Living in Thailand sort of just happened without much planning, as many things happen when we travel. I was traveling around Southeast Asia, but decided to meet a friend in Bangkok. I was nearly out of money so I got a job teaching English for a year. During that year I met my girlfriend (who is now my fiance), and that’s one of the main reasons I made Bangkok my homebase. Thailand is simply a comfortable place to live that has an incredible food culture and plenty of things to do and see. I really enjoy living in Thailand!
Although you don’t specifically mention mindfulness in your writing, Migrationology seems to me to be very consistent both with mindfulness and nonattachment (given your frugal lifestyle).
I travel / live with a philosophy of comfort, and for myself, having fewer possessions and being able to move from place to place freely is what that’s all about. I’m not a minimalist, but I just think lots of clutter is annoying and can be a burden. As for mindfulness, as a Christian, I do attempt to be mindful of my surroundings and enjoy helping others when possible.
You’ve been writing, traveling, and eating for five years now.  How do you see your work continuing to develop?
That’s a good question! I’m working on a few food travel guide eBooks, and publishing lots of food and travel videos. Other than that, I’ll continue to blog and try to offer travel tips and advice about places I visit.
If you could create one meal from everything you’ve eaten around the world (including drinks), what would it contain?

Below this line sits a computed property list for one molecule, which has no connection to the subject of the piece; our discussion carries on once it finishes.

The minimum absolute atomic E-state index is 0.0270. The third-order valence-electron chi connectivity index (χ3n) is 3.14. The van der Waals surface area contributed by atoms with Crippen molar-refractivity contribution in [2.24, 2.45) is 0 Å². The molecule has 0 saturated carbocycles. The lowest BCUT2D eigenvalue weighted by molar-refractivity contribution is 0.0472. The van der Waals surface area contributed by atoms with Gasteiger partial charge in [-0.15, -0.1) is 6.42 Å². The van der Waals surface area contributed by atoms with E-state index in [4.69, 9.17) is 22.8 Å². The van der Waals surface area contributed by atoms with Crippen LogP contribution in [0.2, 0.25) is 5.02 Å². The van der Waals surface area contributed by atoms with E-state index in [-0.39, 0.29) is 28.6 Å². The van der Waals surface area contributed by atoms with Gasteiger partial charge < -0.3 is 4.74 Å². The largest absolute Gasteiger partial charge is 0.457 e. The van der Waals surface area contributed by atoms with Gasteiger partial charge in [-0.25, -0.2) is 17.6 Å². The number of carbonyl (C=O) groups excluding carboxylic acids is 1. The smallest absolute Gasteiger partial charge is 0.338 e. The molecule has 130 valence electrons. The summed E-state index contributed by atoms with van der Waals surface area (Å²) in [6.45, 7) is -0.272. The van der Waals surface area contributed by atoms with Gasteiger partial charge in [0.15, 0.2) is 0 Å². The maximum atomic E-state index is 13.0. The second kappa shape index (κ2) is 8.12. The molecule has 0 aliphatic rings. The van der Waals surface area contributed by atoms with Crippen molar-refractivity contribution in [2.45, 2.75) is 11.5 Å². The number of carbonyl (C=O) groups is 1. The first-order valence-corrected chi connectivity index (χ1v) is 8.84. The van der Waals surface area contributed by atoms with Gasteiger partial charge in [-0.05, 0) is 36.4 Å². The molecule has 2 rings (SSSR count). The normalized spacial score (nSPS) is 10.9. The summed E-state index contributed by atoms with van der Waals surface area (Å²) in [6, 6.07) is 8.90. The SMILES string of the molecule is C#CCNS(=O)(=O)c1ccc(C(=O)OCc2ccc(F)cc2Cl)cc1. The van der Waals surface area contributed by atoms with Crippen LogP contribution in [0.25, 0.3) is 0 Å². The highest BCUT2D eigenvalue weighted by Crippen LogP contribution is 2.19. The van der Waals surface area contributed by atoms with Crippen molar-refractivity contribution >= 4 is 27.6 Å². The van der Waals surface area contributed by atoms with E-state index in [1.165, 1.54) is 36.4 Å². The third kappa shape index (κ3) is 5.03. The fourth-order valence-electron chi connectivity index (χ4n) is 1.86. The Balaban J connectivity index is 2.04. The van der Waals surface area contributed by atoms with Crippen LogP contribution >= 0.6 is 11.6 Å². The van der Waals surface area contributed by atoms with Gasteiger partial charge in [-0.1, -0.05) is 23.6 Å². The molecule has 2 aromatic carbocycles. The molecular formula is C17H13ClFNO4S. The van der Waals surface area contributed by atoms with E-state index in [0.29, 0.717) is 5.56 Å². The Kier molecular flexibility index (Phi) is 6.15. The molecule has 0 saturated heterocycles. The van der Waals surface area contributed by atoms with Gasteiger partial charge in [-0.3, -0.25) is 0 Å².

Sichuan fish (China) – fish cooked in lots of chilies and peppercorns
Kaeng som saparot soup (Southern Thailand)
Stink beans with shrimp (Southern Thailand): stink beans curried with shrimp
Mango lassi (India)
Slab of tuna sashimi (Japan): just pure fish dipped in soy sauce and wasabi
Pepper crab (Singapore/Malaysia): crab in a delicious pepper filled sauce
Vietnamese ice coffee (Vietnam) – strong coffee sweetened with condensed milk on ice
As much as I love food from all over the world, I’m very much a lover of Asian flavors and I particularly love seafood. I would eat all this along with a few heaping plates of steamed rice.
Sichuan Fish

Sichuan Fish

Goong pad sataw

Goong pad sataw


Leave a Comment
  1. Jose Rocha / May 19 2014 1:13 am

    Jose RochaMay 18, 2014

    Hi Mark Wiens, my name is Jose Rocha from Portugal but i live in London at 11 years, i love all your videos all them they’re very interesting and very informative. What’s frustrate it’s impossible to you to give your personal experience about all delicious and interesting dishes scattered around the world, there’re millions of great dishes. But my main preference goes to Thailand where i been already 12 times all across de country, it’s my N.1 preference on my travel list, i love his environment, his natural beauty, culture, weather, his people and in special the Thai food that’s truly amazing.
    So, congratulations Mark Wiens for your brilliant and interesting ideas to travel around the world and have the opportunity to have your personal experience tasting the best street food vendors ever.


  1. Mark Wiens Highlights Street Food, Unique Travel Style - Thai Hotels Blog